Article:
At the end of the first half of 2023, Malta’s Government debt rose to €9.17 billion, an increase of €756.8 million when compared to the previous year, according to the National Statistics Office. However, this was coupled with a deficit shrinking by almost half year-on-year.
The main driver of debt was reported under Malta Government Stocks (€793.0 million). Higher debt was also reported under Treasury Bills (€77.3 million) and euro coins issued in the name of the Treasury (€5.0 million). This increase in debt was partially offset by a decrease in the 62+ Malta Government Savings Bond (€117.1 million).
Finally, higher holdings by Government funds in Malta Government Stocks resulted in a decrease in debt of €1.2 million.
In the first half of 2023, recurrent revenue amounted to €2.92 billion, €354.6 million higher than the figure reported a year earlier.
The largest increases were recorded under income tax (€164.1 million), grants (€68.1 million), social security (€42.2 million) and value-added tax (€30.6 million).
On the other hand, the main drops in revenue were reported under Central Bank of Malta (€22.2 million) and miscellaneous receipts (€2.0 million).
Total expenditure by the end of June 2023 stood at €3,179.3 million, €148.9 million higher than the previous year.
During the reference period, recurrent expenditure totalled €2.764 billion, an increase of €90.1 million compared to the €2.673 billion reported at the end of June 2022. The main contributor to this increase was a €58.6 million rise reported under contributions to Government entities.
Higher contributions were, among others, made towards the Malta College of Arts, Science and Technology (€10.5 million), Malta Tourism Authority (€8.0 million) and Mental Health Services (€7.6 million).
Furthermore, increases were also recorded under operational and maintenance expenses (€42.3 million) and personal emoluments (€24.8 million).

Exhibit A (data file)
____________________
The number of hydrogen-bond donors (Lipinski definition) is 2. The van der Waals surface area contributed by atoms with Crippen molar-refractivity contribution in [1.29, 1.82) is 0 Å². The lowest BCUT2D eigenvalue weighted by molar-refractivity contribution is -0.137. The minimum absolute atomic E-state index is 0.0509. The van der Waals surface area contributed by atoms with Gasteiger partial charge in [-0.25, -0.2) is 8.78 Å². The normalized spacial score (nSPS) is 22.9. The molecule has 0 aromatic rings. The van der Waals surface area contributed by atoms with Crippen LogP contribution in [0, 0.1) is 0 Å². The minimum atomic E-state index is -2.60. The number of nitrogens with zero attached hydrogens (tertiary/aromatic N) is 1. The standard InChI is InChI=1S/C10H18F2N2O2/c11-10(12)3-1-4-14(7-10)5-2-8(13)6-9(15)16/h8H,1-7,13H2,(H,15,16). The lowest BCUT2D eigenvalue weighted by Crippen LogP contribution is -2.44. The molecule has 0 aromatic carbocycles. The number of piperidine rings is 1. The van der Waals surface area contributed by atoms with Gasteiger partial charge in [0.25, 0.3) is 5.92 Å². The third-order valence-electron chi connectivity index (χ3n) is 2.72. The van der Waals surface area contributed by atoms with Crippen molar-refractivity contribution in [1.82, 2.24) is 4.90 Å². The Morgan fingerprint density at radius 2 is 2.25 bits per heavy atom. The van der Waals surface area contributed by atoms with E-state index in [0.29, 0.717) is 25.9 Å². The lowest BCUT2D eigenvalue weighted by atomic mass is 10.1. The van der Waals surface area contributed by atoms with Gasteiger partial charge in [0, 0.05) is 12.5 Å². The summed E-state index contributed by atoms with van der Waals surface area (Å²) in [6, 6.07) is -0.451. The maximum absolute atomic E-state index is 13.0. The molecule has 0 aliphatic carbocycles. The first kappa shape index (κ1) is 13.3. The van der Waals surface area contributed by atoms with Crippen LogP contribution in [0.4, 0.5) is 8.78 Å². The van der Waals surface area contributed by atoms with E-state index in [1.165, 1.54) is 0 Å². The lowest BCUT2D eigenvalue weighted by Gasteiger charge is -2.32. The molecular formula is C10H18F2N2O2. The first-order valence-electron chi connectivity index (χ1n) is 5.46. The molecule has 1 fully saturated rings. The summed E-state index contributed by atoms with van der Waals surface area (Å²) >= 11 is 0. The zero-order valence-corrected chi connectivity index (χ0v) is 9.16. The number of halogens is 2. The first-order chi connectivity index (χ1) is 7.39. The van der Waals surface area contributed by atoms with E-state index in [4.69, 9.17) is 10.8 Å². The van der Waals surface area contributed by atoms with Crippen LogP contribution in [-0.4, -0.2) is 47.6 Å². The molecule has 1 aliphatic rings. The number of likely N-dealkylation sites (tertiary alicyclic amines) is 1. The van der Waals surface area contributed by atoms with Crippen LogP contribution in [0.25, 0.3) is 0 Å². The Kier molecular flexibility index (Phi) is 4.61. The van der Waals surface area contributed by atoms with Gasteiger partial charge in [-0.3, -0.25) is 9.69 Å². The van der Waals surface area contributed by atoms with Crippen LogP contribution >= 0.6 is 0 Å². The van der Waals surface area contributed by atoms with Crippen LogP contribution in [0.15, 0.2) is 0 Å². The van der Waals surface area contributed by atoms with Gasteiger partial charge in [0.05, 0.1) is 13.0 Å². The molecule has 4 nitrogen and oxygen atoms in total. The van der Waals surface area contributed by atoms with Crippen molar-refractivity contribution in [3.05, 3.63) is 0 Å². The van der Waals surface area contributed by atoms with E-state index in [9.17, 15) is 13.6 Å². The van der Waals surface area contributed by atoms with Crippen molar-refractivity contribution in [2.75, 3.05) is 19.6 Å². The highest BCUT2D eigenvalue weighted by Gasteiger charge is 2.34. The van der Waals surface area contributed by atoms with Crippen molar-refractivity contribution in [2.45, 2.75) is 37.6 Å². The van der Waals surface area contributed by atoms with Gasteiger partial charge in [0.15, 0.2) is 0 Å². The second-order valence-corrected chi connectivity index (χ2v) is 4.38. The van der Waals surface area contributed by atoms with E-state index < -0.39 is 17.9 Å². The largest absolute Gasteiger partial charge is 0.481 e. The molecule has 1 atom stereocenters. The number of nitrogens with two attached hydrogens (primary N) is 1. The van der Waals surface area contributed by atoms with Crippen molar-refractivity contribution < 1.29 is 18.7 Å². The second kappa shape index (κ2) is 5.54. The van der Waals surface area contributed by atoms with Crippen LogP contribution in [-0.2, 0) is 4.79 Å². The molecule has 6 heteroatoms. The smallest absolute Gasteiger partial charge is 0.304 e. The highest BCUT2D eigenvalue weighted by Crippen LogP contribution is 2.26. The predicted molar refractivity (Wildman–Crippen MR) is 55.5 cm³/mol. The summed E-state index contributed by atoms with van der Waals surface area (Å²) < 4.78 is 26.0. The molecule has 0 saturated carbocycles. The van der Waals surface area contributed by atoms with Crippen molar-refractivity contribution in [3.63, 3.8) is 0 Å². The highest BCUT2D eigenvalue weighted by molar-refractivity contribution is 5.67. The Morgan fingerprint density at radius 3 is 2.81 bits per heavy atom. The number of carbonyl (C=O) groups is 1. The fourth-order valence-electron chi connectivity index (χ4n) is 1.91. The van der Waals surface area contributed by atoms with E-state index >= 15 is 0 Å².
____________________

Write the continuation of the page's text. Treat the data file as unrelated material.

Conversely, spending on programmes and initiatives fell by €35.6 million.
The main developments in the programmes and initiatives category involved lower outlays towards COVID-19 pandemic assistance schemes (€107.5 million), economic stimulus payment (€48.1 million) and EU own resources (€41.5 million).
The decrease in expenditure was partially offset mainly by increases under energy support measures (€83.4 million), social security benefits (€50.8 million) and medicines and surgical materials (€10.3 million).
The interest component of the public debt servicing costs totalled €100.0 million, an increase of €14.4 million when compared to the previous year.
Between January and June 2023, Government’s capital spending amounted to €315.3 million, €44.4 million higher than the figure recorded in 2022.
This increase resulted primarily from higher expenditure towards the RePowerEU initiative (€20.0 million), Property, plant and equipment (€17.9 million) and National Identity Management Systems (€4.4 million).
The difference between total revenue and expenditure resulted in a deficit of €258.5 million, reported in the Government’s consolidated fund at the end of June 2023.
Compared to the same period in 2022, there was a decrease in deficit of €205.7 million. This difference mirrors an increase in total recurrent revenue (€354.6 million), partly offset by a rise in total expenditure, which consists of recurrent expenditure (€90.1 million), interest (€14.4 million) and capital expenditure (€44.4 million).
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